Anyway, I have recently rejoined a gym - the first time in many years and boy, has the business model changed! I think my annual membership now is cheaper than it was nearly 30 years ago. It was a significant expense on my budget in my 20s - now it's about $15 a week.

I've heard they have thousands of members and I suspect they don't care if they use it or not. They've discovered the sweet spot where even if some members only turn up occasionally, for fifteen bucks a week, they can't even be bothered cancelling it.

It is busy - they have about 70 scheduled classes a week, 60 bikes in the spin room, heaps resistance training equipment, over 20 treadmills and the classrooms are big.

I've had a shot at most things (but not yoga and pilates - they're not for me). I've stepped, cycled, boxed, body attacked, body gritted, CXWORX-ed, run, rowed, pumped weights, used kettlebells - it's endless!!

It's also a lot less pretentious that it was back in the day, with people of all ages, sizes and abilities and a really positive encouraging vibe from the instructors. And dare I say, it's actually pretty fun - even though the activewear is now less colourful.

Monday, November 6, 2017

Good timing?

So, just as you recover from one event, another pops up - so to speak!

I can't believe it was August last year when I had my inaugural colonoscopy! You may recall that post. If not, here's the link for your reading pleasure. Just make sure you're not eating....

Today was chicken and rice. I was kinda rationing the chicken but have just reread the instructions and tomorrow after white bread toast - there is nothing :(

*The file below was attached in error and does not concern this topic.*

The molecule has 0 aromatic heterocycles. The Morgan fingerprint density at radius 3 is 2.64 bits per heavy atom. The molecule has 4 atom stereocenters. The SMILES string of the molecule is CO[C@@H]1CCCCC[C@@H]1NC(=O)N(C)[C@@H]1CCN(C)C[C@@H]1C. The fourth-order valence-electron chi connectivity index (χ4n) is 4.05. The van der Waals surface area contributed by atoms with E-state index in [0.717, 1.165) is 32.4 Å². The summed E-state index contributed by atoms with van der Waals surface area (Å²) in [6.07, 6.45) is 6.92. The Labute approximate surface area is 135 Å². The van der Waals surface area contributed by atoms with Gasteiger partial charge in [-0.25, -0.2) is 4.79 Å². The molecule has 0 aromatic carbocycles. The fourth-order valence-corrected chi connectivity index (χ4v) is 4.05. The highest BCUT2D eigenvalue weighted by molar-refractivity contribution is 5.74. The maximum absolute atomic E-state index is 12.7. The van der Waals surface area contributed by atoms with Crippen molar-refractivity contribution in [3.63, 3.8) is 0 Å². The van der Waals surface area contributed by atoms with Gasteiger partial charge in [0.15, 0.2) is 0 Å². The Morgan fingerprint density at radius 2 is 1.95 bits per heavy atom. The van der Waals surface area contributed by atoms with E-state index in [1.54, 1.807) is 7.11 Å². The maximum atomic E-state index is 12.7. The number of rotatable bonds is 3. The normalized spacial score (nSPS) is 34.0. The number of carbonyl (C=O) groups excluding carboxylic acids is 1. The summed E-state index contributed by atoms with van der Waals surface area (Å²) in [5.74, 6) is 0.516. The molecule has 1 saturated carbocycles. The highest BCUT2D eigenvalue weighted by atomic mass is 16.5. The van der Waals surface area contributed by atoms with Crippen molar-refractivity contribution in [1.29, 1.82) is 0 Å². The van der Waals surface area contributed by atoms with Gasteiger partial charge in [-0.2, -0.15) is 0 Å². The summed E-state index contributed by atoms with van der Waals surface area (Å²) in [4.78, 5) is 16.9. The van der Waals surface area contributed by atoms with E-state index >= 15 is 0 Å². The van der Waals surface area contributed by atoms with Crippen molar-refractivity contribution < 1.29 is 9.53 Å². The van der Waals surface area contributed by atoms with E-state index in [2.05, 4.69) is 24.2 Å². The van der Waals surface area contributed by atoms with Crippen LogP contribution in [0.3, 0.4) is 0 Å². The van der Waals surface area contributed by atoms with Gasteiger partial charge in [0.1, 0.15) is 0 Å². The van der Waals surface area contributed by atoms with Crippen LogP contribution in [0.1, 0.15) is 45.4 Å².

You might recall my brush with breast cancer - I guess relatively this is more straightforward and doesn't involve 20 trips to the hospital for radiotherapy. I have recentlyread that they think there's a link between breast, bowel and skin cancer - best I have my moles checked!!

Anyway, always one to look on the bright side, I'm off the races on Saturday and contemplating this dress of Elle's. Ambitious, I know. But I figure after Wednesday's big clean out, I'll never have a flatter stomach and shot at giving it a go!!

Could be good timing? Or I could wear something else.....




Sunday, October 29, 2017

The sad, sorry saga of the telco and me

Oh, how I hate my telco provider!

Swap, I hear you say, but I've fired two before this one and can only conclude they're all as crap as each other.

I'm not going to name mine - they're not getting any oxygen on this far-reaching platform! - but let's just say they have a tagline along the lines of Thrive On. I don't even know what that means. And never mind thriving, how about you just work?? For any telcos looking for a line, you can have this one for free; We Just Work.

It all started back in January when Mands and I sold our business and I was charged with unraveling the contract. There are so many instances of incompetence I barely know where to begin, but let's start with the paperwork.



Having completed the ream with the help of a staffer at the shop who conceded no-one would be able to find all those numbers on their own and providing authorisation from Mands, I left it with them to be faxed (yeah -  progressive, right). Months later when nothing had happened, I went back to the shop to discover said paperwork had been popped in a drawer with a post-it note asking no-one in particular to fax it as that staffer had headed overseas for an extended break. Lucky them!

Once it finally went through, in about September, it triggered a visit from a technician who said he needed to change the modem. Fine, I said. (What would I know?) A few days later I popped back to the shop to say the old system had been disconnected - so what plan I was on? They didn't know. In fact, it was about then they revealed that the new modem was ADSL and should be coaxial. I was losing my veneer of politeness. The guy suggested that rather than pay for another technician, I could install it myself. WTF? They put the wrong one in and it's not as straightforward as he suggested as I had no idea where the port was and we now have so much stuff using the net - security, TVs, boosters - that would all need to be recalibrated. I signed up for the technician.